This reversal of the pistol brace rule has important implications for gun owners. First and foremost, those who had already registered their pistols with braces as SBRs can now apply for a refund of the $200 tax. Furthermore, gun owners can now purchase and use pistols with braces without worrying about registering them as NFA items or paying the associated fees. It is important for gun owners to stay informed about any changes in regulations that may affect their firearms use.

Breaking News: ATF


What is a pistol brace?: A pistol brace is a device designed to be attached to the rear end of a pistol stock. It functions as a stabilizing component, providing additional support and allowing shooters to use a more stable shooting position, especially for those with mobility issues or for shooting from a benchrest. Originally developed for individuals with disabilities and to facilitate easier concealed carry, pistol braces have gained popularity among the firearms community due to their versatility.

History of ATF’s Stance on Pistol Braces:

The 2015 Open Letter and the “bump stock” controversy: In 2015, the Bureau of Alcohol, Tobacco, Firearms, and Explosives (ATF) issued an open letter clarifying that “bump fire” stocks, which utilize the recoil of a rifle to facilitate rapid-fire shooting, are legal under federal law as long as they don’t convert a pistol into a fully automatic firearm. The letter also mentioned that “the use of stabilizing braces is not prohibited by the National Firearms Act (NFA) or any other Federal law.”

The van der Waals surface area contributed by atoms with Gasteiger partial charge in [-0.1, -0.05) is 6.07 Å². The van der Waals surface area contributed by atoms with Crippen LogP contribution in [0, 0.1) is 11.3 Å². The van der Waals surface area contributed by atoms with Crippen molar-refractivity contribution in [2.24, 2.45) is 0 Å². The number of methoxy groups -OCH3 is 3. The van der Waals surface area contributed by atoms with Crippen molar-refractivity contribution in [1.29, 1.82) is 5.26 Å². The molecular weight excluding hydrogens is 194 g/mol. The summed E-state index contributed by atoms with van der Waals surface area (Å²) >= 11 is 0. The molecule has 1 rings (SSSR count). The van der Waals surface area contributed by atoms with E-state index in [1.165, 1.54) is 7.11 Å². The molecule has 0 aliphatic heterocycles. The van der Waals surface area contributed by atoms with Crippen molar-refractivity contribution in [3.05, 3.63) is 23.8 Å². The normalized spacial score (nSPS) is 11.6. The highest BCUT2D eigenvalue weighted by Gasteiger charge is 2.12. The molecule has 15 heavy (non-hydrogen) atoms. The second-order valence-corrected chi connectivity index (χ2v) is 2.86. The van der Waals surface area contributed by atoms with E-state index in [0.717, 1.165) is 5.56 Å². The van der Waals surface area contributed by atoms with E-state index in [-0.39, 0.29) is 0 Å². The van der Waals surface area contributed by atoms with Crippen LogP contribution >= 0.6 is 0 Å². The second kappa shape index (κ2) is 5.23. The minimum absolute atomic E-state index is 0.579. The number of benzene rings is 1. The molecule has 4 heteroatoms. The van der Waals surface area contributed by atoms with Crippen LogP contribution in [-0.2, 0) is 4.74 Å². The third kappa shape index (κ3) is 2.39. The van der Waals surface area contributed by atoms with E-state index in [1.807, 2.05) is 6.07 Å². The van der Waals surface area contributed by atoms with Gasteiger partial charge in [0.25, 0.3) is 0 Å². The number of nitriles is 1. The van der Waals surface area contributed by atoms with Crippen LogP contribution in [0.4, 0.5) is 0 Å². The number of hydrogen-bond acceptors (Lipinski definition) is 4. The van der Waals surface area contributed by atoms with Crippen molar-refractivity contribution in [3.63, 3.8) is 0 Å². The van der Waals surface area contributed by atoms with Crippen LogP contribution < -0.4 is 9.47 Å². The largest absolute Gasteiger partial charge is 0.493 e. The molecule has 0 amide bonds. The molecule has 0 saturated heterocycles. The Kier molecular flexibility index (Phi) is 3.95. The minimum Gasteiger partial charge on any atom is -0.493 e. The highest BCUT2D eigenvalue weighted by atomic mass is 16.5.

The 2019 Redefinition of “Short-Barreled Rifle” (SBR): In late 2019, the ATF proposed a rule change redefining what constitutes an “any other weapon (AOW)” and a “short-barreled rifle” (SBR), which would effectively make certain pistol configurations with braces regulated under the National Firearms Act. The proposed change aimed to clarify that a pistol with an attached brace could be considered a “shotgun” if it met certain criteria, such as a barrel length of less than 18 inches and a shoulder stock, making it an NFA item.